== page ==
Peter Clemens, 52, was defeated in his recent bid for reelection as village president by former village president Jeff Miller. Clemens had served as village president since March 2004, after achieving a council seat by appointment in July 2003. Prior to that, he served on the village park commission for seven years, six of those as chairman. Clemens has been a resident of Holly for over 15 years.
At the first post-election meeting of the village council Clemens announced plans for a meeting on the topic of cityhood, as reported by The Holly Express (http://www.thehollyexpress.com/community/local-news-holly-michigan-48442/988–former-holly-president-to-champion-cityhood-cause-). I asked him about these plans.
Minutes after Jeff Miller was sworn in as Village President, you announced an informational meeting on the subject of cityhood. Is this campaign a matter of sour grapes?
No, it’s not about sour grapes. As far as I know President Miller and all of the new council members are in favor of Holly becoming a home ruled city. This is an issue that has interested me for some time now, but I didn’t want to act on it until I was no longer on the council. Had anybody else decided to champion this cause while I was still on council, they would have had my full support. But I think that it’s important for council members to adopt a neutral position on this matter to diffuse the notion that the only people in Holly that are interested in cityhood sit on the council.
As I recall, the last time cityhood was a major issue, Jeff Miller was village president and he said something to the effect that he didn’t want to be the city’s first mayor, but merely the village’s last president. Seems to me you’re seeking to make his wish come true.
I suppose that it may seem that way. But I would have taken up this cause no matter who was elected. Mr. Miller was gracious enough to wish me luck and asked me to let him know when it was time to vote on cityhood.
Explain your position that council members should remain neutral on the issue. Aren’t they elected to examine options that may benefit the village? Why didn’t you pursue it as president?
The pundits have long used the argument that no one except the council is interested in cityhood. Their claim is that the council is interested in cityhood because it would facilitate some mythical power grab and satisfy this unceasing desire to raise taxes through the roof. It will be much harder for them to make that same claim if this effort is being run by citizens rather than by council members. .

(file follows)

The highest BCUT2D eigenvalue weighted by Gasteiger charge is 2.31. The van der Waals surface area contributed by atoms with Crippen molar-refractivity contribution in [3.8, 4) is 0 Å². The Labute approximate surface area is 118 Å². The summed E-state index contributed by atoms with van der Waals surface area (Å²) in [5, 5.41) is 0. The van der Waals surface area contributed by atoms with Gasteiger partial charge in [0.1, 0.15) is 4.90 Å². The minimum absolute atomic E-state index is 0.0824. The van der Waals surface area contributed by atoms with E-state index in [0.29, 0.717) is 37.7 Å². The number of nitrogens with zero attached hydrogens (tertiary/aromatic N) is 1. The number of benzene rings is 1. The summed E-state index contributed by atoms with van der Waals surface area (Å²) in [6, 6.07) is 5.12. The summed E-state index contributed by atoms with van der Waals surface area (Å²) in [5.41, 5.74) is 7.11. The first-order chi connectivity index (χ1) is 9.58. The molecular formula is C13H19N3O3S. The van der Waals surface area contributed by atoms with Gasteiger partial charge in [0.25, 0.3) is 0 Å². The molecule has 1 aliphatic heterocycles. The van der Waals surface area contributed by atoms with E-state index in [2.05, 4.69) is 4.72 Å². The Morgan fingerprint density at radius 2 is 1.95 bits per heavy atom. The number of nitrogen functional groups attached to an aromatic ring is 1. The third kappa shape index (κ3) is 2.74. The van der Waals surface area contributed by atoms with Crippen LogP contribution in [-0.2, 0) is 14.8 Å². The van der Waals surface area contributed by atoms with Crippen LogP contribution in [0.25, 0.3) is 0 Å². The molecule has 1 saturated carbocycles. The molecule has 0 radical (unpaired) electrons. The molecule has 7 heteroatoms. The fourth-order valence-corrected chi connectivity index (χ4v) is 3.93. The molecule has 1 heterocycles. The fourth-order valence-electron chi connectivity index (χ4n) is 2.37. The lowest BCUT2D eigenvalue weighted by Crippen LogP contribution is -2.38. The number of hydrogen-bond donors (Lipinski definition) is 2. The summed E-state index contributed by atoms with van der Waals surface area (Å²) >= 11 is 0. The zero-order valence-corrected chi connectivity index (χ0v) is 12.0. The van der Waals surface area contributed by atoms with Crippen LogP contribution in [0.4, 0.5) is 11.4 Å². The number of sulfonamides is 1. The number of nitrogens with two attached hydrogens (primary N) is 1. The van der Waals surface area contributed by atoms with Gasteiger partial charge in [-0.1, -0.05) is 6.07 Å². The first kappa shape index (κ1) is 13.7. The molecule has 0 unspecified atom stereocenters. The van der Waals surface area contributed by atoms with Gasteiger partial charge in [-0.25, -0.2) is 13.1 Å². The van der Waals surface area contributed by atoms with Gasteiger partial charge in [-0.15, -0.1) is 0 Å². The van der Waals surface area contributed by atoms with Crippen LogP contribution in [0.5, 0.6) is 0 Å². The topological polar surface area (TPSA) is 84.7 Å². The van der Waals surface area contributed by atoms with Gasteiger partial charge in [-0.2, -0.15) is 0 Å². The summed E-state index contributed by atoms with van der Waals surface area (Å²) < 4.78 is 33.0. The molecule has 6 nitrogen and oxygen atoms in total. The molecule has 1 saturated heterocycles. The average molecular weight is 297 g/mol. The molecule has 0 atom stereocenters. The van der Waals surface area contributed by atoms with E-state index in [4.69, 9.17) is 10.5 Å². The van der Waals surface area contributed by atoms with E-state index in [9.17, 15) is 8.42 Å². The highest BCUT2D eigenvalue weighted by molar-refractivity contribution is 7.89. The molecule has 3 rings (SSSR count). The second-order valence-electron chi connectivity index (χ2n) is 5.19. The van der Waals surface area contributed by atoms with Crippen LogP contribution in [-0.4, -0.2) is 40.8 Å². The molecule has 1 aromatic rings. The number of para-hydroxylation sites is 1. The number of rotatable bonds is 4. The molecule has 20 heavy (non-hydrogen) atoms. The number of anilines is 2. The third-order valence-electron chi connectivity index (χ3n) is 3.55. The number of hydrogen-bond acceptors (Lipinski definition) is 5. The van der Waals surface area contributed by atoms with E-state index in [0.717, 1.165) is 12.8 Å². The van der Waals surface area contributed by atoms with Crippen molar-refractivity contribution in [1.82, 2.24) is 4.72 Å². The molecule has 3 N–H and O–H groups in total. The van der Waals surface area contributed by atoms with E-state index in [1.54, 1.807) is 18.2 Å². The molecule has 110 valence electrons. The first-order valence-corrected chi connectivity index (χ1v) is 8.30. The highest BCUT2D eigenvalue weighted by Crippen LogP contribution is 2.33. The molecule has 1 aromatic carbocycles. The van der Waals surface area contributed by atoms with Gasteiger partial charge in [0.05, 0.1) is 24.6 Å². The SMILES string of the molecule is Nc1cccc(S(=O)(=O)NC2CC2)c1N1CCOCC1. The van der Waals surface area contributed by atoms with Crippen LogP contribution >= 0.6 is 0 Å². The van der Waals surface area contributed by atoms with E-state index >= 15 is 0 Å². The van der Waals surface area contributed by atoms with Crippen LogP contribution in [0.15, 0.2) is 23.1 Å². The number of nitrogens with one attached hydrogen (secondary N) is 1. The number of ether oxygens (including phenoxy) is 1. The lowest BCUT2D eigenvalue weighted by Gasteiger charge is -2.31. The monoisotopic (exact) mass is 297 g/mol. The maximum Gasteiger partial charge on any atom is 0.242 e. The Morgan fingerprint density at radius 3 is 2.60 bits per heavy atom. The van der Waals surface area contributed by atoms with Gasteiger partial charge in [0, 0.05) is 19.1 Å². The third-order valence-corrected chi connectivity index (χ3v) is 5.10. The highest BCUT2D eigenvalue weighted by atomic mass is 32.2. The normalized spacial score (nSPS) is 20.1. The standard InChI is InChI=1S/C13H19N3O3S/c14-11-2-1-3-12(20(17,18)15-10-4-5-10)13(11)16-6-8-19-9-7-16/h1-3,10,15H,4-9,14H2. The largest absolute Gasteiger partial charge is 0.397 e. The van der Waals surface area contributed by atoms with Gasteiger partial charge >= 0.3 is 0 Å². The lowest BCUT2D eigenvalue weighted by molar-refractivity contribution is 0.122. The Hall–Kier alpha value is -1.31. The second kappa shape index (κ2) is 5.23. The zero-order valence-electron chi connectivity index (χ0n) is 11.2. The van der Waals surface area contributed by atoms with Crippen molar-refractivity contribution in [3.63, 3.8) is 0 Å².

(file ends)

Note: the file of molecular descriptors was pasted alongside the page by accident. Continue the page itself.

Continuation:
So cityhood is not about the ability to raise taxes? Would it in fact give the new city the ability to raise new taxes? What specifically are the advantages of cityhood?
I’m not sure why people think that a name change from “the Village of” to “the City of “ has to cost more. The major advantage of becoming a city is that it allows us to maximize the return of tax dollars from Lansing via statutory revenue sharing. If a city gets a bigger share of the pot then why would we need higher taxes? I think that it is also very important that the people remember that the voters must approve any tax hike; council cannot levy a tax increase without the direct consent of the people.
You didn’t quite answer that question. Does being a city open up opportunities to levy new taxes?
Yes, a city could institute a city income tax. This is a tax that would be deducted from the paycheck of people who work within the city limits. This would again have to be approved by a direct vote of the people.
Currently village residents are township residents, and as such pay one mill to the township for election administration and tax assessment and collection. If the village became a city, how would the new city provide for those services?
This is an excellent opportunity for the city and the township to partner together and find economies of scale through bidding these services out together in the case of assessing. If possible, in the case of elections the city could pay the township to continue to maintain the voter rolls and run the elections.
Would residents of the new city still pay a millage for the township library and for the township parks?
You stumped me on this one. But as we move forward in the process of cityhood education, this is one of those questions that we can answer after some investigation is done.
How would cityhood impact the progress on shared services the community has made of late?
All of the same reasons to share municipal services would remain. The only thing that might change would be the willingness of an aggrieved elected official or two to continue coming to the table to negotiate. But that too shall pass.
Aggrieved? What do you mean by that, and how will it pass?
I guess what I mean is that some people may feel that the 1 mill that the village pays the township is an entitlement, and they might feel put out if they lose this entitlement. How long it takes for this sentiment to pass depends on how long it takes to realize that this was not something they were entitled to.
The township is entitled to collect that one mill from all township property owners. If the village became a city, those residents would no longer be township residents. Some people are under the impression that if the village became a city, it would encompass the entire township. Is this your intention?
Initially, no. But I think I could show even township residents the wisdom of coming around to that way of thinking.